Packs for the Backcountry, Skiing or Otherwise – Wind Rivers Backpack

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Our recent backpack in the Wind Rivers was a terrific laboratory for lightweight equipment, much of which applies to backcountry skiing as well as hiking.

Wind River Mountains, Wyoming, trail to Shadow Lake
On the trail to Shadow Lake, Wind River Mountains. Bollinger Peak and Wolf’s Head to right. Granite Gear Nimbus Ozone pack on back!

Consider packs. You get your load down to reasonable heft by trimming nearly everything, then weigh your pack and find out it’s the third heaviest thing you have (next to food and sleeping bag). Does it need to be that way? Not if Granite Gear (GG) can help it. Louie and I both used the GG Nimbus Ozone, a sack that only weighs 3 pounds, yet provides plenty of volume and a truly comfortable suspension system.

I’ve looked far and wide and have simply not found anything on the market that comes close to these Granite Gear packs. Sure, the less durable silnyl fabric requires thought about how you place your gear in the pack, and the lack of zippered pockets is a bit disconcerting at first. But what’s a pack for, first and foremost? It’s to mule your junk from camp to camp as easily as possible. This one does the job, and saves up to 2 pounds over many packs of comparable comfort and size. We’re inspired by this gear — excited to try some multi-day winter backcountry skiing trips with loads that resemble our day-pack weight.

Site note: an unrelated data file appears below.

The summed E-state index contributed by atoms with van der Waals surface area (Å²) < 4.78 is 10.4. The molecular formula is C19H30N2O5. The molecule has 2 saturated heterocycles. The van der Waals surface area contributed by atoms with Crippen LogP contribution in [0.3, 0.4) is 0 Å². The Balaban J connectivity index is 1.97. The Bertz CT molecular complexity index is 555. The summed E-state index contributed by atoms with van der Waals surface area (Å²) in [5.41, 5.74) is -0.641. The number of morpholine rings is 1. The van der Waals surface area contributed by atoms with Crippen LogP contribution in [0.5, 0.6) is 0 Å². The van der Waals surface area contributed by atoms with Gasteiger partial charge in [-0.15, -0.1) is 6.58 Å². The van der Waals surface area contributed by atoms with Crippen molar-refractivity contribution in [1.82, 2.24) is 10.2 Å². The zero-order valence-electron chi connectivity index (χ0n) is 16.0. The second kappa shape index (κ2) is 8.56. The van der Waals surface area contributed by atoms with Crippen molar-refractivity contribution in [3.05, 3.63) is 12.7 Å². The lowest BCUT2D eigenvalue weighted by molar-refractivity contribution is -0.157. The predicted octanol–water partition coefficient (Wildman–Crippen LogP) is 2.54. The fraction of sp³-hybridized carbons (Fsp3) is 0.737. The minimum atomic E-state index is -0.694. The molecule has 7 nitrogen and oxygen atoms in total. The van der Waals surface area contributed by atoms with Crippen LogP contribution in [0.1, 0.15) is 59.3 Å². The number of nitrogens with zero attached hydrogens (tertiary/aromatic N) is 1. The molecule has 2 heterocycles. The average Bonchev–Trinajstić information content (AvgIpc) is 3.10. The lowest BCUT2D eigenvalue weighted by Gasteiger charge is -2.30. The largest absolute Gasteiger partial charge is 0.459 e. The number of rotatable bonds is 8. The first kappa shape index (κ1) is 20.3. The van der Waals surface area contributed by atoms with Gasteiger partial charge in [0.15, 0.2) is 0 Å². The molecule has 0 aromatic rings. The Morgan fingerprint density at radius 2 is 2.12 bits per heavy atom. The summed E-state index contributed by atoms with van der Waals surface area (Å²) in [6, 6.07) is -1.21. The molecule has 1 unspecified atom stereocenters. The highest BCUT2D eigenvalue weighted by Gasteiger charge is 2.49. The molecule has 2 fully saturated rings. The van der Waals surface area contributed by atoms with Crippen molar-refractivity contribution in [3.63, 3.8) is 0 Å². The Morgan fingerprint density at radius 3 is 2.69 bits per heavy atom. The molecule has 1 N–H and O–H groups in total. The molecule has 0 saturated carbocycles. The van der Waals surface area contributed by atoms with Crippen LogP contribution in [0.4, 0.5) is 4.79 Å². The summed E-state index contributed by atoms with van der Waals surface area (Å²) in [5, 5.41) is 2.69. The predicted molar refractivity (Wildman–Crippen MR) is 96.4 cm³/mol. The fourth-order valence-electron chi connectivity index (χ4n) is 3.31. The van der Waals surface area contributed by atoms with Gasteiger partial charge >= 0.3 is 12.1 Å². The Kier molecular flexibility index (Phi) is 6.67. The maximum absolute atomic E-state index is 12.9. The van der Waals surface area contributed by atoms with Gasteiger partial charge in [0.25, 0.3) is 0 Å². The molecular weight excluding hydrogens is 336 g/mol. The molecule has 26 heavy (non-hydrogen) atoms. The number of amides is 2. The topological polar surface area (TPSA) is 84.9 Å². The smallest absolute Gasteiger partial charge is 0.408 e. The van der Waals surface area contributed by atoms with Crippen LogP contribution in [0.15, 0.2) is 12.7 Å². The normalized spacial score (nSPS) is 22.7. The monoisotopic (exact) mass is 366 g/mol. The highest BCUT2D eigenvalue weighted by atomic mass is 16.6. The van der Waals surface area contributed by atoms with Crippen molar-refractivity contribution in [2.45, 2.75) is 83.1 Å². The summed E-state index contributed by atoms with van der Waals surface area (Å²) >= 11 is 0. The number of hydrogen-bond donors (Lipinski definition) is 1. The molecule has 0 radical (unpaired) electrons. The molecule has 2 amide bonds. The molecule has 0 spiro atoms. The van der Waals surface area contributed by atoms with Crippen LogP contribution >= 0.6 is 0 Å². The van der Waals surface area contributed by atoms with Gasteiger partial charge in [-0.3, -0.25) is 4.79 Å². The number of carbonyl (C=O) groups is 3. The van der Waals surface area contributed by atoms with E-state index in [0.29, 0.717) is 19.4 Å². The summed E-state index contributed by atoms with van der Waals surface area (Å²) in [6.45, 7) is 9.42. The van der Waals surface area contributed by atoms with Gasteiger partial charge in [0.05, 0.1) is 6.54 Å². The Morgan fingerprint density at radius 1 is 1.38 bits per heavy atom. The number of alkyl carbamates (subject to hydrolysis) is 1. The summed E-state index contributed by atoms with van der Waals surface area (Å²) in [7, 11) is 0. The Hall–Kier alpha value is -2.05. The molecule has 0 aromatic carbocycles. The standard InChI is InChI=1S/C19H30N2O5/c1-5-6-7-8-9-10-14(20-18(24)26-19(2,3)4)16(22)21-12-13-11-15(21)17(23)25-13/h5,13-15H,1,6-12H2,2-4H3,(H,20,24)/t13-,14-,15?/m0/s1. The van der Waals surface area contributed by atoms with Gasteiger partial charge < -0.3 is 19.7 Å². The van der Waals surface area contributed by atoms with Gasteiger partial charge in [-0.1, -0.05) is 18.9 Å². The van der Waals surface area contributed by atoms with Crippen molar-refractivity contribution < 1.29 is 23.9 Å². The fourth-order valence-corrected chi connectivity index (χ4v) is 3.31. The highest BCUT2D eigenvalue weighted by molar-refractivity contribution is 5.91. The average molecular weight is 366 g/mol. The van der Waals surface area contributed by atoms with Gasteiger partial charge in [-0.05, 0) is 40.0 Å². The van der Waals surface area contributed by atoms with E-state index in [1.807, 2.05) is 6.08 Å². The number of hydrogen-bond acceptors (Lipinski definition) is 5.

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Welcome to Louis (Lou) Dawson's backcountry skiing information opinion website and e magazine. Lou's passion for the past 45 years has been alpinism, climbing, mountaineering and skiing -- along with all manner of outdoor recreation. He has authored numerous books and articles about backcountry skiing and is well known as the first person to ski down all 54 of Colorado's 14,000-foot peaks, otherwise known as the Fourteeners! Books and free back country news and information here, and tons of Randonnee rando telemark info.

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